|Evidence of associations between feto-maternal vitamin D status, cord parathyroid hormone and bone-specific alkaline phosphatase, and newborn whole body bone mineral content.|
|Jump to Full Text|
|PMID: 22413062 Owner: NLM Status: MEDLINE|
|In spite of a high prevalence of vitamin D inadequacy in pregnant women and neonates, relationships among vitamin D status (25(OH)D), parathyroid hormone (PTH), bone specific alkaline phosphatase (BALP), and whole body bone mineral content (WBBMC) in the newborn are poorly characterized. The purpose of the present study was to investigate the relationships between maternal and cord 25(OH)D, PTH, BALP, and WBBMC in newborns in a multiethnic population in Oakland, California and to evaluate the predictive value of the biochemical indices as indicators of WBBMC. Maternal and cord blood were collected from 80 mother-infant pairs and infant WBBMC was measured by dual energy X-ray absorptiometry 8-21 days post-birth. Cord PTH and BALP were each inversely correlated with infant WBBMC (r = -0.28, p = 0.01 and r = -0.26, p = 0.02) and with cord 25(OH)D (r = -0.24, p = 0.03 and r = -0.34, p = 0.002), while cord 25(OH)D and unadjusted or weight-adjusted WBBMC were not significantly correlated with one other. In multivariate regression modeling, infant WBBMC was most strongly predicted by infant weight (p < 0.0001), while either PTH or BALP contributed modestly but significantly to the model (p = 0.006 and p = 0.03 respectively). Cord 25(OH)D was not a significant predictor of infant WBBMC. This study provides evidence of associations between feto-maternal 25(OH)D, cord PTH and BALP, and early infant WBBMC, though neither feto-maternal 25(OH)D nor the measured biochemical indices were suitable indicators of WBBMC.|
|Daphna K Dror; Janet C King; Ellen B Fung; Marta D Van Loan; Erik R Gertz; Lindsay H Allen|
|Type: Journal Article; Research Support, N.I.H., Extramural; Research Support, U.S. Gov't, Non-P.H.S. Date: 2012-02-06|
|Title: Nutrients Volume: 4 ISSN: 2072-6643 ISO Abbreviation: Nutrients Publication Date: 2012 Feb|
|Created Date: 2012-03-13 Completed Date: 2012-06-21 Revised Date: 2013-06-26|
Medline Journal Info:
|Nlm Unique ID: 101521595 Medline TA: Nutrients Country: Switzerland|
|Languages: eng Pagination: 68-77 Citation Subset: IM|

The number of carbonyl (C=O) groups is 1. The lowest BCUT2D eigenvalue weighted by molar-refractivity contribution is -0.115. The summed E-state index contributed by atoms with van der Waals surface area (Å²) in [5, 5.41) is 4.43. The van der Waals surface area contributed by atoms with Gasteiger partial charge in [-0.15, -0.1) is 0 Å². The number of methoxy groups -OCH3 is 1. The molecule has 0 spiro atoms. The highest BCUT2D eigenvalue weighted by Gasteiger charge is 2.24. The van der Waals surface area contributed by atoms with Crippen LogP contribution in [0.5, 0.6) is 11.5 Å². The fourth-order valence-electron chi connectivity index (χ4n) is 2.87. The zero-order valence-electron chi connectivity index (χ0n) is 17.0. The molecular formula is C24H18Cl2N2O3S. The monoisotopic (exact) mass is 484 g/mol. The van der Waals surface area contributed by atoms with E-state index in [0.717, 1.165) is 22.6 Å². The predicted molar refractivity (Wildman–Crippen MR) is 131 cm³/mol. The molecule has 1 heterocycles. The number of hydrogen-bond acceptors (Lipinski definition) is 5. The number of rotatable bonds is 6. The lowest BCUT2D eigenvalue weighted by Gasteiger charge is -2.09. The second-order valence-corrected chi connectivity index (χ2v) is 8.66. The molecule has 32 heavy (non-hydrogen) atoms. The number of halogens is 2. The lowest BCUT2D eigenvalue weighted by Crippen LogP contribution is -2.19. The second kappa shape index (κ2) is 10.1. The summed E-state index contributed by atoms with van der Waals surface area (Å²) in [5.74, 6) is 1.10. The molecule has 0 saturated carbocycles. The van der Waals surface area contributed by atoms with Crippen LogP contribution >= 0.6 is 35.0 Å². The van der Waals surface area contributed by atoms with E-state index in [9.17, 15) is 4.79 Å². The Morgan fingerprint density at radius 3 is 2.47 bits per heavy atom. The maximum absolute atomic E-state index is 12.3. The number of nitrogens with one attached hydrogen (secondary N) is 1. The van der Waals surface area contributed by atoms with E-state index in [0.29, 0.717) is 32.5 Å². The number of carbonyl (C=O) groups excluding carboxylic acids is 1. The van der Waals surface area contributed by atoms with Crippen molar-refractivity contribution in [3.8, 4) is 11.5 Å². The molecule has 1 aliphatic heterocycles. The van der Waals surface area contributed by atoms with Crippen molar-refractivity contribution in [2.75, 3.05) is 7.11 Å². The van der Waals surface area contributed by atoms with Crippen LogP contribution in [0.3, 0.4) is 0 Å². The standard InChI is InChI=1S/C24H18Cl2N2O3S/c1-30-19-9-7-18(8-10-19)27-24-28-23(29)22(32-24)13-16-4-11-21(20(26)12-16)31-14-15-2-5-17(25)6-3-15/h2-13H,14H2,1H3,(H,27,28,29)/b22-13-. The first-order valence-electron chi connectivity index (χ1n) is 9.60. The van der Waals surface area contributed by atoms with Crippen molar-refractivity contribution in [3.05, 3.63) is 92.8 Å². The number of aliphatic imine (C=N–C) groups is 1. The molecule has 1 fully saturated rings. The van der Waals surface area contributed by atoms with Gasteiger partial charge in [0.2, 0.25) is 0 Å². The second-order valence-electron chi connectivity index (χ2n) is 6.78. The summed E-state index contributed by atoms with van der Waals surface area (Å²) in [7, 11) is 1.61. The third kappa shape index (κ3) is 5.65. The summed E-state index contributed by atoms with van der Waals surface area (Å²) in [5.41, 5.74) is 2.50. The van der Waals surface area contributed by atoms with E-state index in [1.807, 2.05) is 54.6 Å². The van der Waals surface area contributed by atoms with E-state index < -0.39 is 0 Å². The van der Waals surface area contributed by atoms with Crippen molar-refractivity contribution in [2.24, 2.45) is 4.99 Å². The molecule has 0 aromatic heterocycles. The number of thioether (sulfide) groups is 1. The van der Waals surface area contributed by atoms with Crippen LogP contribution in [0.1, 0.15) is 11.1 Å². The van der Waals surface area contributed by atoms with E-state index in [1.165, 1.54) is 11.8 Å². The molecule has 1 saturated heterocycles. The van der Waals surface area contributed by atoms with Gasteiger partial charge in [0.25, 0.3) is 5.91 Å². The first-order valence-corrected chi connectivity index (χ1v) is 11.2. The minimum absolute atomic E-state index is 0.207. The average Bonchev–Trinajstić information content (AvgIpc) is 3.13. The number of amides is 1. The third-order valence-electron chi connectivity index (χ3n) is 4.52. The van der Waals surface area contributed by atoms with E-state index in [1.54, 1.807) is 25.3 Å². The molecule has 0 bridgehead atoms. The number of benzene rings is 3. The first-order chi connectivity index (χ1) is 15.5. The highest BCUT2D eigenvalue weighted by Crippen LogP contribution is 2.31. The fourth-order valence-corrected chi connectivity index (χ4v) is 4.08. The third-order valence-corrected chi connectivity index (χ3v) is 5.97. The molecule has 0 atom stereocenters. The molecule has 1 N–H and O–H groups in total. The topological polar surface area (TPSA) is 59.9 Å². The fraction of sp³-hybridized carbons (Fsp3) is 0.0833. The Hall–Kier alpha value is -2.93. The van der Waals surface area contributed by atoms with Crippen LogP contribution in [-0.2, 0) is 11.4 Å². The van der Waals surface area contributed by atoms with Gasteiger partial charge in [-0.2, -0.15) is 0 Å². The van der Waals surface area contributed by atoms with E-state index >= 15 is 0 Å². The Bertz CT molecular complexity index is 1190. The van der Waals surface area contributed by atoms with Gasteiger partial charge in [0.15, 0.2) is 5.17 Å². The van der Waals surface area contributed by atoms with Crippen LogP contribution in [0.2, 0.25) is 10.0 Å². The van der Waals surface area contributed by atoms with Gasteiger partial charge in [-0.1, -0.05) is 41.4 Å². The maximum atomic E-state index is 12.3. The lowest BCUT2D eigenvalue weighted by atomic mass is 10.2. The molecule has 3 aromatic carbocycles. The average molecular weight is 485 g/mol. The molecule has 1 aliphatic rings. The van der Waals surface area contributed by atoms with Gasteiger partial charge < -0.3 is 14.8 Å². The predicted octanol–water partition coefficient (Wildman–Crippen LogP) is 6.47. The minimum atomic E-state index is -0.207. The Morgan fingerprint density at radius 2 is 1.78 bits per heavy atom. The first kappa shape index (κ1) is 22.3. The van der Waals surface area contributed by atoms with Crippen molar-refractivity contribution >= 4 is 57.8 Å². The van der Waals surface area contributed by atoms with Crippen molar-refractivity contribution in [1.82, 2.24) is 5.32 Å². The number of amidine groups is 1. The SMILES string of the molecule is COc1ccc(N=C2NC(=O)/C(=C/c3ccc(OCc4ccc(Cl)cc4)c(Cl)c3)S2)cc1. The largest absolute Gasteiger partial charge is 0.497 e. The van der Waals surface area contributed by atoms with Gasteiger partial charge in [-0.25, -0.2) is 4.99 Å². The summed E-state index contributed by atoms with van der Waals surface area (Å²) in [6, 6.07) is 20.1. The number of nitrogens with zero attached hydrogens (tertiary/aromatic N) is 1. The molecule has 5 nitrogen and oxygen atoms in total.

|USDA, ARS, Western Human Nutrition Research Center, 430 W. Health Sciences Dr., Davis, CA 95616, USA. firstname.lastname@example.org|
|APA/MLA Format Download EndNote Download BibTex|
Alkaline Phosphatase / blood*
Bone Density / physiology*
Fetal Blood / chemistry*
Parathyroid Hormone / blood*
Vitamin D / blood*
Whole Body Imaging
|UL1RR024131-01/RR/NCRR NIH HHS|
|0/Parathyroid Hormone; 1406-16-2/Vitamin D; EC 22.214.171.124/Alkaline Phosphatase|
Journal ID (nlm-ta): Nutrients
Journal ID (publisher-id): nutrients
© 2012 by the authors; licensee MDPI, Basel, Switzerland.
Received Day: 24 Month: 11 Year: 2011
Revision Received Day: 19 Month: 1 Year: 2012
Accepted Day: 30 Month: 1 Year: 2012
Electronic publication date: Day: 06 Month: 2 Year: 2012
collection publication date: Month: 2 Year: 2012
Volume: 4 Issue: 2
First Page: 68 Last Page: 77
PubMed Id: 22413062
Publisher Id: nutrients-04-00068
|Evidence of Associations Between Feto-Maternal Vitamin D Status, Cord Parathyroid Hormone and Bone-Specific Alkaline Phosphatase, and Newborn Whole Body Bone Mineral Content|
|Daphna K. Dror1*|
|Janet C. King2|
|Ellen B. Fung2|
|Marta D. Van Loan1|
|Erik R. Gertz1|
|Lindsay H. Allen1|
1 USDA, ARS, Western Human Nutrition Research Center, 430 W. Health Sciences Dr., Davis, CA 95616, USA; Email: email@example.com (M.D.V.L.); firstname.lastname@example.org (E.R.G.); email@example.com (L.H.A.)
2 Children’s Hospital & Research Center, 747 52nd St., Oakland, CA 94609, USA; Email: firstname.lastname@example.org (J.C.K.); email@example.com (E.B.F.)
|* Author to whom correspondence should be addressed; Email: firstname.lastname@example.org; Tel.: +1-530-220-0196; Fax: +1-530-752-5271.
Vitamin D inadequacy is highly prevalent amongst pregnant women and neonates in diverse populations with possible implications on offspring bone health . In teens and adults, parathyroid hormone (PTH) and bone specific alkaline phosphatase (BALP) are elevated in vitamin D deficiency and are associated with enhanced bone turnover [2,3]. However, the behavior of these biomarkers in the fetus and their relationship with vitamin D status and neonatal bone mineralization are poorly characterized.
Secondary hyperparathyroidism is a classic sign of vitamin D deficiency, where low ionized calcium concentrations trigger a sensor in the parathyroid glands to increase PTH secretion. Elevated PTH concentrations are associated with a decrease in bone mineralization and increase in bone resorption leading to osteomalacia in adults and rickets in children [4,5]. In the fetus, a hypercalcemic state is maintained by active transport of calcium across the placenta and PTH is suppressed, with a further decrease towards the end of gestation [6,7,8]. However, evidence from PTH-ablated mice reveals significantly decreased mineralization of the fetal cartilage matrix, suggesting a critical role of PTH in normal bone development .